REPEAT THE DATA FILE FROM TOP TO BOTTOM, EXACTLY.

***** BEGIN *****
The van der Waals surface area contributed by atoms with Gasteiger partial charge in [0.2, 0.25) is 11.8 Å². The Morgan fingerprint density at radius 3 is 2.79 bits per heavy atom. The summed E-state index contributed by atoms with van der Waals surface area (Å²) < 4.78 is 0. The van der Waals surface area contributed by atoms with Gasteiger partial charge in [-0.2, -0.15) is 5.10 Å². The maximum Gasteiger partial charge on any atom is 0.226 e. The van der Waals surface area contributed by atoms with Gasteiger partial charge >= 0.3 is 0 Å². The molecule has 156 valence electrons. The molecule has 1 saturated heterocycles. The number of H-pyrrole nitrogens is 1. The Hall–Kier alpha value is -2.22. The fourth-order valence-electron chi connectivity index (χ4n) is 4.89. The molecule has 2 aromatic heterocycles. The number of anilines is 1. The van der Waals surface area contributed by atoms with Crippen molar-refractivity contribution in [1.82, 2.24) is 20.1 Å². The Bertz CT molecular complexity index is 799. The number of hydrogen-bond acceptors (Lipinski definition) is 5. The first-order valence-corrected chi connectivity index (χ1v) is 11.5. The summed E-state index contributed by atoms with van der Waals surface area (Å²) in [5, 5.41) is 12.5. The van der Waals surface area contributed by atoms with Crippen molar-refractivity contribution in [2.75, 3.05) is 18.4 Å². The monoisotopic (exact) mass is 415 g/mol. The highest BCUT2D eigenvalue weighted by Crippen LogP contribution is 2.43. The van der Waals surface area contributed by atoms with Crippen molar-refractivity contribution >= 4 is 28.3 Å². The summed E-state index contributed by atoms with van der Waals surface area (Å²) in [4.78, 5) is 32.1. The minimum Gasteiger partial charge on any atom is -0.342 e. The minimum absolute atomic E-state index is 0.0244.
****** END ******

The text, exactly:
The van der Waals surface area contributed by atoms with Gasteiger partial charge in [0.2, 0.25) is 11.8 Å². The Morgan fingerprint density at radius 3 is 2.79 bits per heavy atom. The summed E-state index contributed by atoms with van der Waals surface area (Å²) < 4.78 is 0. The van der Waals surface area contributed by atoms with Gasteiger partial charge in [-0.2, -0.15) is 5.10 Å². The maximum Gasteiger partial charge on any atom is 0.226 e. The van der Waals surface area contributed by atoms with Gasteiger partial charge >= 0.3 is 0 Å². The molecule has 156 valence electrons. The molecule has 1 saturated heterocycles. The number of H-pyrrole nitrogens is 1. The Hall–Kier alpha value is -2.22. The fourth-order valence-electron chi connectivity index (χ4n) is 4.89. The molecule has 2 aromatic heterocycles. The number of anilines is 1. The van der Waals surface area contributed by atoms with Crippen molar-refractivity contribution in [1.82, 2.24) is 20.1 Å². The Bertz CT molecular complexity index is 799. The number of hydrogen-bond acceptors (Lipinski definition) is 5. The first-order valence-corrected chi connectivity index (χ1v) is 11.5. The summed E-state index contributed by atoms with van der Waals surface area (Å²) in [5, 5.41) is 12.5. The van der Waals surface area contributed by atoms with Crippen molar-refractivity contribution in [2.75, 3.05) is 18.4 Å². The monoisotopic (exact) mass is 415 g/mol. The highest BCUT2D eigenvalue weighted by Crippen LogP contribution is 2.43. The van der Waals surface area contributed by atoms with Crippen molar-refractivity contribution >= 4 is 28.3 Å². The summed E-state index contributed by atoms with van der Waals surface area (Å²) in [4.78, 5) is 32.1. The minimum Gasteiger partial charge on any atom is -0.342 e. The minimum absolute atomic E-state index is 0.0244.